School and Workplace Exercise balls are increasingly replacing traditional chairs in classrooms and offices, and teachers are reporting better grades and attention span as a result, while workers appreciate better-toned muscles and enhanced balance. Maintaining good posture by sitting on the ball also increases blood circulation throughout the body, including the brain. Regarding the equipment’s eyecatching appearance, Schrupp sees a helpful bonus: “The ball is a big, colorful reminder to perform your exercises.” Marlaina Donato is a freelance writer, author and multimedia artist. Connect at February 2018


Dean Drobot/

healing ways


Tips for Finding the Right Practice


by April Thompson

ore Americans than ever before are seeking the benefits of meditation, which notably improves mental, physical and spiritual health. Choosing from its many styles and traditions can be daunting for a new meditator, as is figuring out how to incorporate such a practice into a busy life.

Universal Appeal “Meditation is for people of all spiritual backgrounds. As a tool to develop awareness, it can enhance what you already believe and practice,” assures Diana Lang, the Los Angeles author of Opening to Meditation: A Gentle, Guided Approach and a spiritual counselor who has taught meditation for 37 years. For Jackie Trottmann, a Christian author from St. Louis, Missouri, there is no contradiction between a meditation practice and her faith; rather, they complement one another. For her, “Prayer is like talking to God, whereas meditation is listening to God. Before I came to meditation, I had 30

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been doing all the talking.” She came to meditation during a trying period working in sales and marketing. “When a friend gave me a meditation CD, I popped it in after a stressful conference call and felt instantly calmed. Ten years later, meditation has gone beyond quieting the mind; it’s sunk into my heart and spirit,” says Trottmann, who went on to publish her own CDs at “I came to meditation tired of habitual suffering and stress, and wanting to be happier,” says Bill Scheinman, a coach in Mindfulness-Based Stress Reduction (MBSR), which he refers to as “mindfulness practice without the Buddhist jargon.” The Oakland, California, instructor has taught mindfulness in settings ranging from corporations to prisons, drawing from a range of meditative disciplines and 23 years of intensive practice.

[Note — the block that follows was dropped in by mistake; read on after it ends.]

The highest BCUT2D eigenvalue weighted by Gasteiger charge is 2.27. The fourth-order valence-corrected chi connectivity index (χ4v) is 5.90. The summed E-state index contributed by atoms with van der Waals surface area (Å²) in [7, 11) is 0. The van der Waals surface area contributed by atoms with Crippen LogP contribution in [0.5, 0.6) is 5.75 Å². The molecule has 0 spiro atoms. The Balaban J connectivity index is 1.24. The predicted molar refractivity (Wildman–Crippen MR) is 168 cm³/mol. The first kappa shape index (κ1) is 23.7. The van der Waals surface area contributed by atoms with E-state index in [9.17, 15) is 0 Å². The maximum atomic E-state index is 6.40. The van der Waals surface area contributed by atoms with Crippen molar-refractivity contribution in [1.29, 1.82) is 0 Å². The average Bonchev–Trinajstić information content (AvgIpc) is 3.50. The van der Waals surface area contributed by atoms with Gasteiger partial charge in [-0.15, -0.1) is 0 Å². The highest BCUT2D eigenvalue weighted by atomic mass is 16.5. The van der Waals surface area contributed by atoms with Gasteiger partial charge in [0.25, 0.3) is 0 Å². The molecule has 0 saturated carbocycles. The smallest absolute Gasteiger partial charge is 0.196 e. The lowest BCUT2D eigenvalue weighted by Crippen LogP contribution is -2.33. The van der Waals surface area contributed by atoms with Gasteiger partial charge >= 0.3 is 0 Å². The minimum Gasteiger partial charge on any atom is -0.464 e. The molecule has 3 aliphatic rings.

Begin Modestly “Millions are seeking more mindfulness through meditation, but don’t know how

to go about it,” says Sean Fargo, a Berkeley, California, meditation instructor and former Buddhist monk. “The key is to take baby steps, like going to the gym for the first time. Start by practicing a few minutes a day; just pay attention to something such as the sensations of breathing, without judgment.” “Having taught meditation to tens of thousands of people, I would say the most common issue is that beginning meditators don’t think they’re doing it right. It’s important not to judge yourself or have loaded expectations about the experience,” notes Lang. She suggests starting wherever we are right now, adding, “Whatever book, class or teacher you first stumble upon is a clue.” But that doesn’t call for rigidly adhering to a particular type of meditation forever.

Assess Benefits “Shop around and try different things, but at some point, you will begin to discover what works for you,” advises Scheinman. In trying to decide which meditation practice is right for us, “Go with what feels juicy,” says Fargo, who founded, offering 1,500 free mindfulness meditations, worksheets and talks. “You’re more likely to do what feels alive and enlivening.” The act of meditating can be uncomfortable, but the challenges are part of its power. Scheinman remarks. “If you establish a daily practice, eventually, you will become more clear-headed, kinder and happier. That’s how you know your practice is working—not how you feel during meditation itself.” Consistency is key. It’s not effective to only meditate when you feel good, he says.

Overview of Options Mindfulness practices go by many names, from vipassana to MBSR, and can be done sitting or walking, but all are focused on cultivating moment-to-moment awareness. “Mindfulness is about being aware: deliberately paying attention to body sensations, thoughts and emotions. Focused attention is on the body, heart

and mind,” explains Scheinman. Guided visualization differs from most forms of meditation in that the meditator is intentionally creating a mental image, typically one of a peaceful, beautiful place. Typically, the goal of a guided visualization is deep relaxation and stress reduction. Mantra meditations involve continuous repetition of a word, phrase or sound, drawing spiritual power from the sound’s vibration, as well as its meaning. Many mantras are uttered in a tradition’s native language, such as shanti, meaning peace in Sanskrit. Teachers like Lang prefer to use mantras in English that meditators can more easily grasp, such as, “Love is the way.” Breathing meditation. Meditation experts say our ever-present breath is a sound foundation for a meditation practice, as well as an easy place to start. “Tapping into the power of our breath is vital; it cleanses our system,” says Trottmann. Connect with April Thompson, in Washington, D.C., at February 2018


healthy kids